Most of the charter fleet off the north Wales coast benefit from a fairly consistent run of big tope. Holyhead is no exception, with the current Welsh record for a boat caught tope, 79lb, being caught and then released aboard My Way in August 2005 by Nottingham angler Anthony Meli. These big fish tend to move inshore late July through to October.
Above, Antony Meli and his Welsh Record C&R tope
It is though firmly believed though that there have been even bigger fish hooked over the years that have proved far too powerful for the anglers to keep hold over.
In Holyhead Deep however, plenty of tope rangin from 5lb to over 50lb flourish from late spring through to late Autumn
Above, Daves first tope, cracker from Holyhead Deep
Previously I’ve written on the tremendous spurdog fishing available to us in the deeper water west of Anglesey. A popular area for spurs through the spring and summer, Holyhead Deep is also a quality area for hooking into numbers of good tope and also big double figure bull huss, the latter all year long The Deep received its name owing to much of the area being over 200ft in depth with certain troughs and holes reaching 350ft. Fishing this area is not for the fainthearted, the average depths of our marks is 200ft and with a tide that can tear through, patience is the key to fishing here.
Above, Nice spurdog for Mark
Owing to the strength of the tide we tend to leave our Deep escapades to neap tides approaching slack water. When we first arrive and set anchor, anglers often require
leads of 2 to 3lb to hold bottom, these then can be gradually reduced to as low as 3oz over slack water and then stepped back up again as the tide gathers strength.
Above, a video from Dave Barham Fishing, light tackle spurdog fishing a few years back
On arrival in Holyhead Deep, the odd tangle is inevitable; fishing the bottom in such tides can be stressful for mates; however these problems can be avoided by watching for other lines as you lower your baits. One favourite way for me is for the angler that has retrieved his / her tackle to then move up the boat towards the bow and drop down behind the other anglers, ideally missing their lines as his / her bait descends the depths.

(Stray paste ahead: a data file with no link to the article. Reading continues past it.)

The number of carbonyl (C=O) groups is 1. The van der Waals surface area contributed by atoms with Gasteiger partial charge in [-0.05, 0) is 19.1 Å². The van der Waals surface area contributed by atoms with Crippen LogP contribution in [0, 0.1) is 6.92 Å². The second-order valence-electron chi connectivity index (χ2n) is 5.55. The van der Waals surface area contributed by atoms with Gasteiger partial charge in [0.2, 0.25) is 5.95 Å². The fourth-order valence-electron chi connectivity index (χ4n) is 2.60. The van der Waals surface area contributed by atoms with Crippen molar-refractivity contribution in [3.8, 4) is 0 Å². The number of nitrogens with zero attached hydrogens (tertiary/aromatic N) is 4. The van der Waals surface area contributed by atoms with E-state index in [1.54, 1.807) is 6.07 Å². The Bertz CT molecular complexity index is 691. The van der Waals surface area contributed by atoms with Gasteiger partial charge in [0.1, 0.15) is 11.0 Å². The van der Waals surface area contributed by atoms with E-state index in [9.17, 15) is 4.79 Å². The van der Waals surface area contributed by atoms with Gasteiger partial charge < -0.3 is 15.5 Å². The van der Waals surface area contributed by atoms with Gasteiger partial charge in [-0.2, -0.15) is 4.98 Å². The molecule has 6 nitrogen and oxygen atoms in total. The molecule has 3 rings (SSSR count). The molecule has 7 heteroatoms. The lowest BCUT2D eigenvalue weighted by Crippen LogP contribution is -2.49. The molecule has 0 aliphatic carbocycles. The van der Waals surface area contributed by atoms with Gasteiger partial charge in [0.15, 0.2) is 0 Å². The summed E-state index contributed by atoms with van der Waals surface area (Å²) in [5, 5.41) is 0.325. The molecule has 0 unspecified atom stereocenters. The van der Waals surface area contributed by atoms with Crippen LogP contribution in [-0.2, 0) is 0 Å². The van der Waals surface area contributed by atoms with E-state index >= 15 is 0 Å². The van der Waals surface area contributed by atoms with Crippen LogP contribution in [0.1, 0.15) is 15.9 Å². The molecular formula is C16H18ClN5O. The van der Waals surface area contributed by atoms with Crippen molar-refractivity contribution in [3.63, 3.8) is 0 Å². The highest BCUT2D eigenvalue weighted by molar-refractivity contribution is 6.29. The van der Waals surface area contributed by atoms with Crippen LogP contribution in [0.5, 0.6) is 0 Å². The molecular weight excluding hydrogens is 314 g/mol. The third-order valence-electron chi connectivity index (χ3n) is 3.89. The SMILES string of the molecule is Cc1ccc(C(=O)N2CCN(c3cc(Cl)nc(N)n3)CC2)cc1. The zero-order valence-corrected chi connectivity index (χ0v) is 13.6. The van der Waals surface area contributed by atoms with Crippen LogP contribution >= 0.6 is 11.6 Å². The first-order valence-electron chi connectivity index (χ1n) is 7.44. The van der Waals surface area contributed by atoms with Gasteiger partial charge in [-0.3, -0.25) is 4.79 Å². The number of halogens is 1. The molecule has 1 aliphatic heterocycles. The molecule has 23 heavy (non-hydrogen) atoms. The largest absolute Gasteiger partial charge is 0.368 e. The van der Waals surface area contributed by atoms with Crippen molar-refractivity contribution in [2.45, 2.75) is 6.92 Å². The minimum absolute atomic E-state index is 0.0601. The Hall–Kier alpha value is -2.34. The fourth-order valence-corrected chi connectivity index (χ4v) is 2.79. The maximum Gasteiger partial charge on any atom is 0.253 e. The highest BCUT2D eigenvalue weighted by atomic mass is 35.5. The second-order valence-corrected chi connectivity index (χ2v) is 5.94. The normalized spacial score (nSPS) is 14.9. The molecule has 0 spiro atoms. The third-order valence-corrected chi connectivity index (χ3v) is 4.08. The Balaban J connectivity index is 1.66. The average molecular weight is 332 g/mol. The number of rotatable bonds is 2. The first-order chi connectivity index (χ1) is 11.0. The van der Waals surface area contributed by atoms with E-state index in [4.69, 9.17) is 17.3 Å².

Above, early season and small pack tope
Small pack tope move to waters off Holyhead in early April/May. Fish around the 15lb mark are regularly caught from Holyhead Deep. By mid-July tope up to 40lb are moving into both the deep water and also to marks relatively close to shore. August, Sept and Oct see the return of pack tope offshore with their larger family members inshore with many 50lb+ fish available for capture. The 79lb shark mentioned earlier in this article was caught in only 60ft of water and only 2 miles from Holyhead breakwater. Odd fish are also caught right up until late November, but these tend to be a product of fishing for conger and spurdog and not necessarily targeted tope.
Tope is the most abundant large shark native to the British Isles, available in season from most ports; they are live bearing with a normal litter size of between 6 and 30pups, usually around the 20 mark. Some of the larger females are known to give birth to up to 50 pups. Female tope do not mature until they are around 11years of age, which makes then very susceptible to any form of commercial fishing and equally susceptible to ill handling from anglers as well. In recent years tope has become a protected species in our waters and should be handled with care at all times, releasing at the side of the boat the preferred method.
Above, Marks 48lb tope, they move inshore late summer to pup